Hi guys, I was wondering why teams have extremely intricate base designs this year. I see alot of teams externally gearing their base and I am unaware of the purpose. What are the advantages of making a really multiplex base? I was planning on just building a two motor chasis where the front wheels would be powered by chain and sprocket.
It really just depends on what you need your robot to do. Last year a lot of teams used power transfer mechanisms or 2 stage drivetrains but in the end its just ways to make your robot do its tasks better.
Many teams used geared up drivetrains to have a speed advantage on their opponents. If they could get to the neutral goals faster than their opponents, you could win the goal rush, which would put their alliance at an advantage going into driver control.
Later on in the season, many teams started realizing that if they were able to shift into a torque gearing, they could pull back with more torque than their opponents, and therefore they could have a batter chance at wining the goal rush (or at least force an awkward clamp or drag them to their side of the field). This is why many teams in China, although lacking dedicated goal rush mechanisms, put dual speed transmissions on their drivetrains.
A geared chassis is not complicated, and many teams use it to control speed or torque. For example, a chassis geared 3:5 on 600rpm motors 3.25in wheels is what many teams use, and they find it a good balance between speed and torque, but this requires 6motors as 4 motors can burn out. 5:3 on 200rpm motors gives an output rpm of 333 which is also good but gives less space to place bracing along the bottom of the chassis. All of this usually depends on what kind of game it is. Pushing will be important for this years game so I doubt that 2motors will be enough to create a competitive bot.
So what do you guys think would be an ideal gear ratio for the chasis for this year’s problem?
3:5 600rpm 3.25 wheels is personally the best but as a good alternative you can use 257 on 4in wheels
600 rpm on 2.75in is pretty good and even better with 6m
depends on the weight of the bot, Im not sure if you can run 600 direct 4m on a heavy robot 2011D ran 600 4m direct on their changeup bot but only because it was very light, pretty sure like 10-13 pounds or something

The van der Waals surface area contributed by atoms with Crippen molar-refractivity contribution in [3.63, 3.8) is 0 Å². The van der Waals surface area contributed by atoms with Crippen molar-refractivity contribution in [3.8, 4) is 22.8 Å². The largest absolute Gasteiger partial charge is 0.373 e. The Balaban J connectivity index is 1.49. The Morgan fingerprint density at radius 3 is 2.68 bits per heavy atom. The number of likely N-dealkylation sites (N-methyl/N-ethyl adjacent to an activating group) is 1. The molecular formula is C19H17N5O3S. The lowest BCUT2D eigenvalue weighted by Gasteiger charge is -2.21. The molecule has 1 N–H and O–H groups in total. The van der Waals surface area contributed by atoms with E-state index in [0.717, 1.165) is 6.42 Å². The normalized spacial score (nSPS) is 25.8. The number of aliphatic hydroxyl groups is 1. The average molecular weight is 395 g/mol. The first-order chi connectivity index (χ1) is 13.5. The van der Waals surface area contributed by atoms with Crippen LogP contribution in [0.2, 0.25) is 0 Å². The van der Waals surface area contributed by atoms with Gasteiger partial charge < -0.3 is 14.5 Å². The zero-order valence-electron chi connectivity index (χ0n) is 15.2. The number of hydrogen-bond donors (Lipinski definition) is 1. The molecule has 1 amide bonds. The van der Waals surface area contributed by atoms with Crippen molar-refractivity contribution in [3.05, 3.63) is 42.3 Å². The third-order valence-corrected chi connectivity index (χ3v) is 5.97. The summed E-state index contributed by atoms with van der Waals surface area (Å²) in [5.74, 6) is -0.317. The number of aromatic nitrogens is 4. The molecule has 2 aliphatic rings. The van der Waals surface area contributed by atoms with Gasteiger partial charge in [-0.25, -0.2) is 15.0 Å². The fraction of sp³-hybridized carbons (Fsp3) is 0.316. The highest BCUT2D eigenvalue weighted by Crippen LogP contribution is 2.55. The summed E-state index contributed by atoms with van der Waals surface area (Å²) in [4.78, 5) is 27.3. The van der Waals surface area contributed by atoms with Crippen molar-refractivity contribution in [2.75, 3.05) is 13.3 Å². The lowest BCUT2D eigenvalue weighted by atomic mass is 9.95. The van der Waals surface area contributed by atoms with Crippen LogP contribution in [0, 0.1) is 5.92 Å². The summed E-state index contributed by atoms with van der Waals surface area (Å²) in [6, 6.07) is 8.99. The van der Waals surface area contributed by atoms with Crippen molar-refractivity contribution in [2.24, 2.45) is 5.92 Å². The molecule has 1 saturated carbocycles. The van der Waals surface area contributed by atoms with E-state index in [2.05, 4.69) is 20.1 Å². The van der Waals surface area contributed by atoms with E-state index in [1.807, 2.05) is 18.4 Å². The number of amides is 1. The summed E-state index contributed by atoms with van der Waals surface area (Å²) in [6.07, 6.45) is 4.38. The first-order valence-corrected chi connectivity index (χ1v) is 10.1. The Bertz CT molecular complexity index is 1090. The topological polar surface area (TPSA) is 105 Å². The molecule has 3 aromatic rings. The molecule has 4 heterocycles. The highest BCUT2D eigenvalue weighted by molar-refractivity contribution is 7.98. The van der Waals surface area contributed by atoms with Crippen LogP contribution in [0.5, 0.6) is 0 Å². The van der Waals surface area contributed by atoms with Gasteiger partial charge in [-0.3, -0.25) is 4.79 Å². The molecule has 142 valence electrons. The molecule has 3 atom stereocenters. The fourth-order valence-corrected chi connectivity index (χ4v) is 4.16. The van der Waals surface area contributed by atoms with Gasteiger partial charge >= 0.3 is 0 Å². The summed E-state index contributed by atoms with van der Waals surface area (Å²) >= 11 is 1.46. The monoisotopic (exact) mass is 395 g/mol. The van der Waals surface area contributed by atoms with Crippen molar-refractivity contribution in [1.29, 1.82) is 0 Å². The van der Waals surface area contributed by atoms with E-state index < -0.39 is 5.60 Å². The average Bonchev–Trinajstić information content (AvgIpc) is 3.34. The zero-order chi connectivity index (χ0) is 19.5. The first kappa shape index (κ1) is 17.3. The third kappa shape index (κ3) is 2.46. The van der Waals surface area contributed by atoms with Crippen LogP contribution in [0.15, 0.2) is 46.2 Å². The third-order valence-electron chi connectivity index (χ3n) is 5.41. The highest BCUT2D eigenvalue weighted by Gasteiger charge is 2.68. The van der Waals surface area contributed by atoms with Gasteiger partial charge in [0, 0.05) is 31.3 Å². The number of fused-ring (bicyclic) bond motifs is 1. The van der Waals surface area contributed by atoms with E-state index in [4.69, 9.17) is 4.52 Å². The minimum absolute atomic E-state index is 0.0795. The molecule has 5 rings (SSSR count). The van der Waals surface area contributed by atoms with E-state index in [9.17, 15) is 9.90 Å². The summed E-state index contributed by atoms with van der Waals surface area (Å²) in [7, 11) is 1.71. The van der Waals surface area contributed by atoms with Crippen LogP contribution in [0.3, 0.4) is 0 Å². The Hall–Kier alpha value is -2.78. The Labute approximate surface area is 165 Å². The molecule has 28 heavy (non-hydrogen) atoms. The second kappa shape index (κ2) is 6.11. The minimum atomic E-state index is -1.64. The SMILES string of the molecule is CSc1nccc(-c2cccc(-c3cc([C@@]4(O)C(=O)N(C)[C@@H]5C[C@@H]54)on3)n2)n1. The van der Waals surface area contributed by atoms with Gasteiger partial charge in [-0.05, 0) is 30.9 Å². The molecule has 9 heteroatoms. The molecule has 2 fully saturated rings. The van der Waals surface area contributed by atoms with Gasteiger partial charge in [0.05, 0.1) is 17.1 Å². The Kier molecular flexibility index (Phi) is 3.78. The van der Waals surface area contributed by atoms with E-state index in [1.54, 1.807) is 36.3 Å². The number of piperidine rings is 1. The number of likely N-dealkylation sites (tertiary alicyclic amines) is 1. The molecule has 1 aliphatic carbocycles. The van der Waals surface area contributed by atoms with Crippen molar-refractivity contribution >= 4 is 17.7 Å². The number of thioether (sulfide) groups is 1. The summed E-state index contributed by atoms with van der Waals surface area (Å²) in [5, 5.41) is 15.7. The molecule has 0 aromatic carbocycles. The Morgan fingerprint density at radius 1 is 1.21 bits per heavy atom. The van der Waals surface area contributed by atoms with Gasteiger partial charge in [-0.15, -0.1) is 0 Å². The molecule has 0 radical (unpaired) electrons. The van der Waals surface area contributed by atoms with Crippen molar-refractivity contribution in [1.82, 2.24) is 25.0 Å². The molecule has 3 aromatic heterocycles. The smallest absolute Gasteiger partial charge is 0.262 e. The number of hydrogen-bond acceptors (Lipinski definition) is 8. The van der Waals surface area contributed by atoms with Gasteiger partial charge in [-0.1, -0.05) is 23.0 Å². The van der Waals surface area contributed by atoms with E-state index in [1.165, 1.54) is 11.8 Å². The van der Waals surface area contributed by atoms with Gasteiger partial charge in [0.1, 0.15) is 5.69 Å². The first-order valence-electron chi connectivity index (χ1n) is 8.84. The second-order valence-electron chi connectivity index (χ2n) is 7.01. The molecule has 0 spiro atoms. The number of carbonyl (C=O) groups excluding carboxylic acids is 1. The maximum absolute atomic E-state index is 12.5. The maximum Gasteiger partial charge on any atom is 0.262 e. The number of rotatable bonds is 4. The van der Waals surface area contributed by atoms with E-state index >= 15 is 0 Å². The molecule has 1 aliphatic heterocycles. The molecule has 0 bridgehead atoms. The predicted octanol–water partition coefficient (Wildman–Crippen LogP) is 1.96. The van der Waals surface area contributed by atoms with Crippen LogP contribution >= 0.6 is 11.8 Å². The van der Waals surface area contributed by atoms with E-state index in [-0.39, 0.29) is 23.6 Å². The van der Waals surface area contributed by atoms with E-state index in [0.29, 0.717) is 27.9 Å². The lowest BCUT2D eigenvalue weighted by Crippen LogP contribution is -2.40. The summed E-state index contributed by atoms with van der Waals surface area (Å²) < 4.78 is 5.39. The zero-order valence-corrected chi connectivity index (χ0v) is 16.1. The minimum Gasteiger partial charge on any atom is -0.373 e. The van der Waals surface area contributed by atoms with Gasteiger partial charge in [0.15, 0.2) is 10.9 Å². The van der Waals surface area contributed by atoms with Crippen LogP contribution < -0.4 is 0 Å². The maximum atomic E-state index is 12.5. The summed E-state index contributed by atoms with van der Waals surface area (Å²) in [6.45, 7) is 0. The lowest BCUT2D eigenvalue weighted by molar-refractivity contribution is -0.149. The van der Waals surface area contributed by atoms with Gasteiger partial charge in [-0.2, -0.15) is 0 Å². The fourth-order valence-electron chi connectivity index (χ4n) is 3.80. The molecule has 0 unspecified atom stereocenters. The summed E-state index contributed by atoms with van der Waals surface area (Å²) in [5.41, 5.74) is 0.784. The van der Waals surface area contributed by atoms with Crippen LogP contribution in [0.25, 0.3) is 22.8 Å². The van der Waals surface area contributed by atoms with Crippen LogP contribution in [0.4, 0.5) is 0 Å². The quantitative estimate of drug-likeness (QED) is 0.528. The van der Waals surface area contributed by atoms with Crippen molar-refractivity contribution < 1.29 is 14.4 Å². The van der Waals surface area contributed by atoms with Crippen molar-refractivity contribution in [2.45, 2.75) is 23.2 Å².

Having selected a 4 motor tank drive, we have opted for a 257 RPM drivebase on 4 inch wheels. We wanted to have more speed than a regular green cartridge bot when getting to discs to shoot, but at the same time remaining competitive in roller fights as well as having the edge in roller fights against speedier drives (which many teams are going for) as well as X-drives.
Thank you so much for this suggestion for this gear ratio; however, I do not have 3.25 inch wheels. Do you know a gear ratio that would work well with 4 inch omni wheels???
common gear ratios on 4" wheels are 257 (600 geared down 3:7) and 280 (200 geared up 7:5). I would not recommend 280 with only 4 motor drive, though it can work if done very well, just won’t have much torque. 257 is a great ratio for both a 4m or 6m drive, and will have decent speed but also nice snappy acceleration.
Drivetrains are just as important as other essential functions on the robot, your drivetrain can be the deciding factor on how competitive your robot is. Tipping point really took this to the next level with goal rushing in auton being the deciding factor for who wins a lot of the time. In tipping point it was so important teams on top of making fast drives, also added other features just for the beginning of the match like kickstands and boomers. While those might not be neccessary for spin up, having a drivetrain that designed for your robots play style whether it be offensive or defensive can make a big difference. Personally I think using a two motor drive is not a very good idea, I think the minimum for any kind of competition is 4 motors. Using just 2 motors makes the drive slower and also weaker. You could have a really good flywheel and intake but without a good drive it wouldnt be put to good use because your robot reaches disks slower or because it aligns to fire with the goal slower.
Why would a torque base be good for this year’s problem, wouldn’t it be more effective to have a fast chasis so you can get to the discs and other scoring objects faster than the other alliance.
257 is generally considered to be a decently fast drive. Sure, you can push it much faster if you want to, but the reason 257 is such a common ratio is because it provides a very good balance between speed and torque/acceleration. 280 is somewhat faster, and is also a good choice, though with 4m drive you will have less acceleration and weaker pushing power, which might not be worth the speed increase depending on what you want to do in a match.
What is the external gear ratio needed to reach a 257 gear ratio and what type of gear cartridge should i put in the motor to rach this gear ratio.
Use the search bar. This is quite the common ratio and will be easy to find.
If your doing 4m drive, another important thing to consider when choosing gear ratios is how long the motors will last. I’m tipping point, my team didn’t have access to pneumatics so we had to use a 4m drivetrain. Initially we had 280rpm and this had a few problems - the acceleration was slow, not much torque, and the motors would burn out quickly (really inconvenient for practicing driver/programming). We chose to redesign before worlds to a 257rpm drivetrain, and this was much better. Even though it wasn’t as fast overall, the faster acceleration times kinda made up for it. This drive was also able to last longer during practice and worked out fairly well for us against 6m drives at worlds (goal rush vid)
So just to be clear, it would be worthwhile in designing, building, and programming a chasis that is geared to 257 rpm for this year’s problem.
you have to decide that for yourself